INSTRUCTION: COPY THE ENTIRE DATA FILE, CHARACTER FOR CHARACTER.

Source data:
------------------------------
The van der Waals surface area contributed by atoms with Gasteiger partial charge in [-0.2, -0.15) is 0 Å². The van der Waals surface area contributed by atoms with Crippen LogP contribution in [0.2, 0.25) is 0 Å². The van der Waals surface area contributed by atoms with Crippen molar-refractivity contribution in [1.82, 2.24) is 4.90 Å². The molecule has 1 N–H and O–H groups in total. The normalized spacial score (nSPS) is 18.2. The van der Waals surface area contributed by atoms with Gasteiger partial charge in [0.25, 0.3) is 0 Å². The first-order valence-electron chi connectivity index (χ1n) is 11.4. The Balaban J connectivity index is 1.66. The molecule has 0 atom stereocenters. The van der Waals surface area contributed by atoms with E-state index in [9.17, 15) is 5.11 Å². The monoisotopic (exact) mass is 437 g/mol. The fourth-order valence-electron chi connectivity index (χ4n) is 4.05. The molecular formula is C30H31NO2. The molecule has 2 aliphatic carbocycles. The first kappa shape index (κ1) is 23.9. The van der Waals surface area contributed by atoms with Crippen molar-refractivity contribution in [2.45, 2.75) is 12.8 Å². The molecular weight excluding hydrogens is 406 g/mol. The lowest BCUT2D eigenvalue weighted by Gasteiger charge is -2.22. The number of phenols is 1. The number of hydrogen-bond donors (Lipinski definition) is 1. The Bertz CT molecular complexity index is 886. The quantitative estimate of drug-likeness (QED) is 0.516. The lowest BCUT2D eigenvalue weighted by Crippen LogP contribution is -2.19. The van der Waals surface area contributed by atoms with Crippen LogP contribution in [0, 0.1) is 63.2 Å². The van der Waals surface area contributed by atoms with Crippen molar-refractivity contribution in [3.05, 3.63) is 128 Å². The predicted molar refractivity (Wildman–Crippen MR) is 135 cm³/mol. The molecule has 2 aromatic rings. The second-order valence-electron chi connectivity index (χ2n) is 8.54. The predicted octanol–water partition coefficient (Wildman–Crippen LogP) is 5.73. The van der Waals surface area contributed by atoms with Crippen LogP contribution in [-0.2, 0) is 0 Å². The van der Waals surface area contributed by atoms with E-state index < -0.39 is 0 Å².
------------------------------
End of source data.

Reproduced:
The van der Waals surface area contributed by atoms with Gasteiger partial charge in [-0.2, -0.15) is 0 Å². The van der Waals surface area contributed by atoms with Crippen LogP contribution in [0.2, 0.25) is 0 Å². The van der Waals surface area contributed by atoms with Crippen molar-refractivity contribution in [1.82, 2.24) is 4.90 Å². The molecule has 1 N–H and O–H groups in total. The normalized spacial score (nSPS) is 18.2. The van der Waals surface area contributed by atoms with Gasteiger partial charge in [0.25, 0.3) is 0 Å². The first-order valence-electron chi connectivity index (χ1n) is 11.4. The Balaban J connectivity index is 1.66. The molecule has 0 atom stereocenters. The van der Waals surface area contributed by atoms with E-state index in [9.17, 15) is 5.11 Å². The monoisotopic (exact) mass is 437 g/mol. The fourth-order valence-electron chi connectivity index (χ4n) is 4.05. The molecular formula is C30H31NO2. The molecule has 2 aliphatic carbocycles. The first kappa shape index (κ1) is 23.9. The van der Waals surface area contributed by atoms with Crippen molar-refractivity contribution in [2.45, 2.75) is 12.8 Å². The molecular weight excluding hydrogens is 406 g/mol. The lowest BCUT2D eigenvalue weighted by Gasteiger charge is -2.22. The number of phenols is 1. The number of hydrogen-bond donors (Lipinski definition) is 1. The Bertz CT molecular complexity index is 886. The quantitative estimate of drug-likeness (QED) is 0.516. The lowest BCUT2D eigenvalue weighted by Crippen LogP contribution is -2.19. The van der Waals surface area contributed by atoms with Crippen LogP contribution in [0, 0.1) is 63.2 Å². The van der Waals surface area contributed by atoms with Crippen molar-refractivity contribution in [3.05, 3.63) is 128 Å². The predicted molar refractivity (Wildman–Crippen MR) is 135 cm³/mol. The molecule has 2 aromatic rings. The second-order valence-electron chi connectivity index (χ2n) is 8.54. The predicted octanol–water partition coefficient (Wildman–Crippen LogP) is 5.73. The van der Waals surface area contributed by atoms with Crippen LogP contribution in [-0.2, 0) is 0 Å². The van der Waals surface area contributed by atoms with E-state index < -0.39 is 0 Å².